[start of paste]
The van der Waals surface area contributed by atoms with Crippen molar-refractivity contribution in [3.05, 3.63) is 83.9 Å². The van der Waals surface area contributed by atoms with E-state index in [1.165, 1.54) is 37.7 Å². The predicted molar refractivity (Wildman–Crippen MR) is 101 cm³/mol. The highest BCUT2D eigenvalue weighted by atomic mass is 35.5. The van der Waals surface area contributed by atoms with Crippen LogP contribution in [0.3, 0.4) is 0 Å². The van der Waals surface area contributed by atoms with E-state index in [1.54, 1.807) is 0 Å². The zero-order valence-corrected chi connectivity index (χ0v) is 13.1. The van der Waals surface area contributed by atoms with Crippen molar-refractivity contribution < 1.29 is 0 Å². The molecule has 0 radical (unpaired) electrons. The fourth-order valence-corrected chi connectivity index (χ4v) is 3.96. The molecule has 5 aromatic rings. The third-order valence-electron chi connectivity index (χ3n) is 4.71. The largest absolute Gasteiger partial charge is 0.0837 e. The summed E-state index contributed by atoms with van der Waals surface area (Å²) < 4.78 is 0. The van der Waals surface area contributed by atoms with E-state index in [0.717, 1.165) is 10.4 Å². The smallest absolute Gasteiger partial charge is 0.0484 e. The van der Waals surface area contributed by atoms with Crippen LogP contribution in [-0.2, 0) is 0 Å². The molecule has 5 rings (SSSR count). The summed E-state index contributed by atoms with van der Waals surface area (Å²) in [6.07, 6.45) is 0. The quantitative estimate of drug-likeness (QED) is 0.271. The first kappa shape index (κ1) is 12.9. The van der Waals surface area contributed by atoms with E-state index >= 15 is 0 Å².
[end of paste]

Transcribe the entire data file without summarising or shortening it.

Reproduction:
The van der Waals surface area contributed by atoms with Crippen molar-refractivity contribution in [3.05, 3.63) is 83.9 Å². The van der Waals surface area contributed by atoms with E-state index in [1.165, 1.54) is 37.7 Å². The predicted molar refractivity (Wildman–Crippen MR) is 101 cm³/mol. The highest BCUT2D eigenvalue weighted by atomic mass is 35.5. The van der Waals surface area contributed by atoms with Crippen LogP contribution in [0.3, 0.4) is 0 Å². The van der Waals surface area contributed by atoms with E-state index in [1.54, 1.807) is 0 Å². The zero-order valence-corrected chi connectivity index (χ0v) is 13.1. The van der Waals surface area contributed by atoms with Crippen molar-refractivity contribution < 1.29 is 0 Å². The molecule has 0 radical (unpaired) electrons. The fourth-order valence-corrected chi connectivity index (χ4v) is 3.96. The molecule has 5 aromatic rings. The third-order valence-electron chi connectivity index (χ3n) is 4.71. The largest absolute Gasteiger partial charge is 0.0837 e. The summed E-state index contributed by atoms with van der Waals surface area (Å²) < 4.78 is 0. The van der Waals surface area contributed by atoms with E-state index in [0.717, 1.165) is 10.4 Å². The smallest absolute Gasteiger partial charge is 0.0484 e. The van der Waals surface area contributed by atoms with Crippen LogP contribution in [-0.2, 0) is 0 Å². The molecule has 5 rings (SSSR count). The summed E-state index contributed by atoms with van der Waals surface area (Å²) in [6.07, 6.45) is 0. The quantitative estimate of drug-likeness (QED) is 0.271. The first kappa shape index (κ1) is 12.9. The van der Waals surface area contributed by atoms with E-state index >= 15 is 0 Å².